When Mormon decided to insert 142 pages of unabridged text into his book (1 Nephi through Omni), he knew it was a strange editorial decision. He explained to his future readers that he was doing this “for a wise purpose,” even though he did not know what that purpose was. “I do not know all things,” he wrote; “but the Lord knoweth all things which are to come; wherefore, he worketh in me to do according to his will” (Words of Mormon 1:7).
In 1890, when Wilford Woodruff authored an official document halting the practice of plural marriage in The Church of Jesus Christ of Latter-day Saints, he used similar language to explain his actions: “When the hour came,” he wrote, “it was all clear to me. I went before the Lord, and I wrote what the Lord told me to write.” Although he could not answer every question regarding the change, he assured members of the church, “The Lord is at work with us” (Official Declaration 1, Doctrine and Covenants).
George Q. Cannon, President Woodruff’s first counselor at the time, had been an impassioned defender of plural marriage, at great personal sacrifice: He was expelled from the United States House of Representatives for the practice, and he later served a five month prison term in a Utah penitentiary. (See “The Messenger and the Manifesto,” Revelations in Context.)
Yet immediately after the official declaration was read to church members, Cannon delivered a sermon defending the new policy. Here is how he explained his change of heart.
The Presidency of the Church have to walk just as you walk. They have to take steps just as you take steps. They have to depend upon the revelations of God as they come to them. They cannot see the end from the beginning, as the Lord does…. All that we can do is to seek the mind and will of God, and when that comes to us, though it may come in contact with every feeling that we have previously entertained, we have no option but to take the step that God points out, and to trust to Him.George Q. Cannon, Oct. 5, 1890, in Collected Discourses: Delivered by President Wilford Woodruff, His Two Counselors, the Twelve Apostles, and Others, Brian H. Stuy, comp., 5 vols. (Burbank, CA: B.H.S. Publishing, 1987–92), 2:115–16, quoted in “The Manifesto and the End of Plural Marriage,” Gospel Topics Essays, italics added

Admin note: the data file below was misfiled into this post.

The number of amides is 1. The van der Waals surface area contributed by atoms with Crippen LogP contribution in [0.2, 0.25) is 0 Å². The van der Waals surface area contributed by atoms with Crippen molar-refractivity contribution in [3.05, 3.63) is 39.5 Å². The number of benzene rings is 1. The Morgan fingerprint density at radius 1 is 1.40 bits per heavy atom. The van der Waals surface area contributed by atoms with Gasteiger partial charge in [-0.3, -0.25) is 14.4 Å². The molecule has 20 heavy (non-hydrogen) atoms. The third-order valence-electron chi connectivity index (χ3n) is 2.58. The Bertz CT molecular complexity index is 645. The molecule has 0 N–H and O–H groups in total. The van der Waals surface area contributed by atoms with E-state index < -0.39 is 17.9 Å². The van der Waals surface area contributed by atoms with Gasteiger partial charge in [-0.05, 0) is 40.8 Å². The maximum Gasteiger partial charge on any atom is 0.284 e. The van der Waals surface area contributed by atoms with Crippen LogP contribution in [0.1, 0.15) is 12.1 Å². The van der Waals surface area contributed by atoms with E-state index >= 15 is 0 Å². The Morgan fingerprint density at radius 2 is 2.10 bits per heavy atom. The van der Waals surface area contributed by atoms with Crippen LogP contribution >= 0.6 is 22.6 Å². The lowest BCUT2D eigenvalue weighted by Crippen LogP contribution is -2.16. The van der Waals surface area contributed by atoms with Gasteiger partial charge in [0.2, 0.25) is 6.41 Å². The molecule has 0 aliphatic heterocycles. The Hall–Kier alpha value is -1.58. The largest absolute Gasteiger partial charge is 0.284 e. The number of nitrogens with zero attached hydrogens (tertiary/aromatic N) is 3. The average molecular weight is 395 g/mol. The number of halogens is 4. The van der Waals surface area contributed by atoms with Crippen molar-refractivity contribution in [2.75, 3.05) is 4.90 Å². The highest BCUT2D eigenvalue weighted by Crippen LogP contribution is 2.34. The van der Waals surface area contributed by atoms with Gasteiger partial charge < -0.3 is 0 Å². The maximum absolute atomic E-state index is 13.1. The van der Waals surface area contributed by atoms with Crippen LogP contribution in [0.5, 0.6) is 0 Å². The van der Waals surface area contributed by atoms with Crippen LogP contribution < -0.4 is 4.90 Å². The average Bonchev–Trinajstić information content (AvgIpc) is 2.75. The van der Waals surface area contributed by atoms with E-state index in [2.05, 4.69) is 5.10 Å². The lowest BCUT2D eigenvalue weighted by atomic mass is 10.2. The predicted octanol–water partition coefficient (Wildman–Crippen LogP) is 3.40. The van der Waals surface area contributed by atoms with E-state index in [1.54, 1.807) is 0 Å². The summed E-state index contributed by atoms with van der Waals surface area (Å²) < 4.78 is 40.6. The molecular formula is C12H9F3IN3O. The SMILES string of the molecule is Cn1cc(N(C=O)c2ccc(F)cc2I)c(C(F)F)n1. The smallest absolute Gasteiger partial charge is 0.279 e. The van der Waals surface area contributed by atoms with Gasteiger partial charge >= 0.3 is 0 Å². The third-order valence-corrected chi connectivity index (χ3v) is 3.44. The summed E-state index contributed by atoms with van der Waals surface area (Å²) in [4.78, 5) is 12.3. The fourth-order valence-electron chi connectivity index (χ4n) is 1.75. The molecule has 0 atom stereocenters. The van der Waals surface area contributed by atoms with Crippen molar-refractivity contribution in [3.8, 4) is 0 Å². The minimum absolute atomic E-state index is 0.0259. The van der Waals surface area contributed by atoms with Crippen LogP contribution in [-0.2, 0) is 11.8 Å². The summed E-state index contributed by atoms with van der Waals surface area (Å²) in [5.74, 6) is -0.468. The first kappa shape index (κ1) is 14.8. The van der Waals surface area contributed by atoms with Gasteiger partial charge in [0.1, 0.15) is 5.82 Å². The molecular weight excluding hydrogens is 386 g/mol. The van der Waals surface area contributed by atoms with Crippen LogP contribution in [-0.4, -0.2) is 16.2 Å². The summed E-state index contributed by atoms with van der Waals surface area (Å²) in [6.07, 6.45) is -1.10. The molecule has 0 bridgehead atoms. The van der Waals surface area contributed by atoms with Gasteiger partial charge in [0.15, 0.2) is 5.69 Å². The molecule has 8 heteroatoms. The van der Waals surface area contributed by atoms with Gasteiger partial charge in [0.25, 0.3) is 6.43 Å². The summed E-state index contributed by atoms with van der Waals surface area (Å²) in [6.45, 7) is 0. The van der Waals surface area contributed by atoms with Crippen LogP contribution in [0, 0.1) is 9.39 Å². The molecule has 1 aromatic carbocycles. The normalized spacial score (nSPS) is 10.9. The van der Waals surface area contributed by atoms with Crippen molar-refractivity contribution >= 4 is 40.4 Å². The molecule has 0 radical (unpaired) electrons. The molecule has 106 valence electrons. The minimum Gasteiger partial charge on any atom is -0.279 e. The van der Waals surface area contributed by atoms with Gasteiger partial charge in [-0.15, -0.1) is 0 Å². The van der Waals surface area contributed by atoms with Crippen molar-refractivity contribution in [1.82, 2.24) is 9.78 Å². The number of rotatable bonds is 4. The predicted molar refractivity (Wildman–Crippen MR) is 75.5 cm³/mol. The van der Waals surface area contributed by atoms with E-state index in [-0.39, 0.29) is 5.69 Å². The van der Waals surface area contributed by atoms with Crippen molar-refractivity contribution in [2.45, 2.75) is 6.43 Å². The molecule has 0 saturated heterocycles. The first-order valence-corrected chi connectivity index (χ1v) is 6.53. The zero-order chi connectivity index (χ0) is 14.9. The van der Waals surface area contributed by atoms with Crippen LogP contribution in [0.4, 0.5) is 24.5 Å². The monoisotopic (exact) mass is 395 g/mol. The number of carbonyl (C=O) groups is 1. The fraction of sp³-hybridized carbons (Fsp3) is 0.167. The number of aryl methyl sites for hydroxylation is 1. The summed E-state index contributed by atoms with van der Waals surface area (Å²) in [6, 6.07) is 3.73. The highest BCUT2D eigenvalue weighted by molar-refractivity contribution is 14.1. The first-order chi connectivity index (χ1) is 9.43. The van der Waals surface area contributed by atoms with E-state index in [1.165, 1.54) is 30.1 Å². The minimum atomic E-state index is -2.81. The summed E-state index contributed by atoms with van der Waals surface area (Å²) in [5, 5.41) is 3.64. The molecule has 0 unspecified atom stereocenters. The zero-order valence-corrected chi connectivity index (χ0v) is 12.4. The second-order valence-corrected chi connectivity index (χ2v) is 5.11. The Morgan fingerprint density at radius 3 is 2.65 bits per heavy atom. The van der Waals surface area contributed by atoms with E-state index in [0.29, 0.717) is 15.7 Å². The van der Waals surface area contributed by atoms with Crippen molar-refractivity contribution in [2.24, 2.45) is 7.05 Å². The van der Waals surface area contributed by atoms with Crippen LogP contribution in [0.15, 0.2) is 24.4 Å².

It’s hard to follow guidance from the Lord when we lack context. It can be hard to explain our decisions to other people when we feel that we are doing right but have very little evidence. Perhaps, then, we can offer some grace to other people, including church leaders, who likewise seek and receive guidance from God without knowing “the end from the beginning.”
Today, I will be grateful that God can work with us even when our understanding is limited. I will move forward in faith, trusting the guidance that I receive from Him. I will also support others in following the guidance they receive from Him.